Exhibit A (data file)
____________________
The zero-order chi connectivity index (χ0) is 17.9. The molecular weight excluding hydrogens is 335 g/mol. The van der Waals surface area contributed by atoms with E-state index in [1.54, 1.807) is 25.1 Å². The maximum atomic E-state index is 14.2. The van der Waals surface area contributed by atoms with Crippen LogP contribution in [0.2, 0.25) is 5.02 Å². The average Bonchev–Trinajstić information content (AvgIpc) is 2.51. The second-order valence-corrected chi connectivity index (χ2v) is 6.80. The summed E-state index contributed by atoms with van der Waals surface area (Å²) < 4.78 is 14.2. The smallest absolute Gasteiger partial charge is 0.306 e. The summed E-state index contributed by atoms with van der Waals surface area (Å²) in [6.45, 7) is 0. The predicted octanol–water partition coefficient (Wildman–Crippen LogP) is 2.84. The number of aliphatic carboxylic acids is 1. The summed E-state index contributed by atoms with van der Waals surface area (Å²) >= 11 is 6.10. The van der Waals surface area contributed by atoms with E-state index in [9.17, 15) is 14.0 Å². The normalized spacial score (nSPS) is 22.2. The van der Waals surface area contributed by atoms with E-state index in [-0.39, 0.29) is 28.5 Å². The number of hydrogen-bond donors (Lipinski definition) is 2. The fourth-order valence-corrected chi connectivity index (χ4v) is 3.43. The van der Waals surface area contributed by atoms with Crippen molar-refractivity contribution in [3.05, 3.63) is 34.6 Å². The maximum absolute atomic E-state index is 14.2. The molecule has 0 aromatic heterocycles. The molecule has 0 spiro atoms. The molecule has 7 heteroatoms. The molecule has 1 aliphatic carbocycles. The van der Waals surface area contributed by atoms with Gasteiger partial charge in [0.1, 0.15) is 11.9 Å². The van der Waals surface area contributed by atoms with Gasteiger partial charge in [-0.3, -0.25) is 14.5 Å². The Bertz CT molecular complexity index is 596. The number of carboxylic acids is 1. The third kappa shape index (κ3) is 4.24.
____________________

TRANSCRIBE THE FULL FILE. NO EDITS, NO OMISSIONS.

The zero-order chi connectivity index (χ0) is 17.9. The molecular weight excluding hydrogens is 335 g/mol. The van der Waals surface area contributed by atoms with E-state index in [1.54, 1.807) is 25.1 Å². The maximum atomic E-state index is 14.2. The van der Waals surface area contributed by atoms with Crippen LogP contribution in [0.2, 0.25) is 5.02 Å². The average Bonchev–Trinajstić information content (AvgIpc) is 2.51. The second-order valence-corrected chi connectivity index (χ2v) is 6.80. The summed E-state index contributed by atoms with van der Waals surface area (Å²) < 4.78 is 14.2. The smallest absolute Gasteiger partial charge is 0.306 e. The summed E-state index contributed by atoms with van der Waals surface area (Å²) in [6.45, 7) is 0. The predicted octanol–water partition coefficient (Wildman–Crippen LogP) is 2.84. The number of aliphatic carboxylic acids is 1. The summed E-state index contributed by atoms with van der Waals surface area (Å²) >= 11 is 6.10. The van der Waals surface area contributed by atoms with E-state index in [9.17, 15) is 14.0 Å². The normalized spacial score (nSPS) is 22.2. The van der Waals surface area contributed by atoms with E-state index in [-0.39, 0.29) is 28.5 Å². The number of hydrogen-bond donors (Lipinski definition) is 2. The fourth-order valence-corrected chi connectivity index (χ4v) is 3.43. The van der Waals surface area contributed by atoms with Crippen molar-refractivity contribution in [3.05, 3.63) is 34.6 Å². The maximum absolute atomic E-state index is 14.2. The molecule has 0 aromatic heterocycles. The molecule has 0 spiro atoms. The molecule has 7 heteroatoms. The molecule has 1 aliphatic carbocycles. The van der Waals surface area contributed by atoms with Gasteiger partial charge in [0.1, 0.15) is 11.9 Å². The van der Waals surface area contributed by atoms with Gasteiger partial charge in [-0.3, -0.25) is 14.5 Å². The Bertz CT molecular complexity index is 596. The number of carboxylic acids is 1. The third kappa shape index (κ3) is 4.24.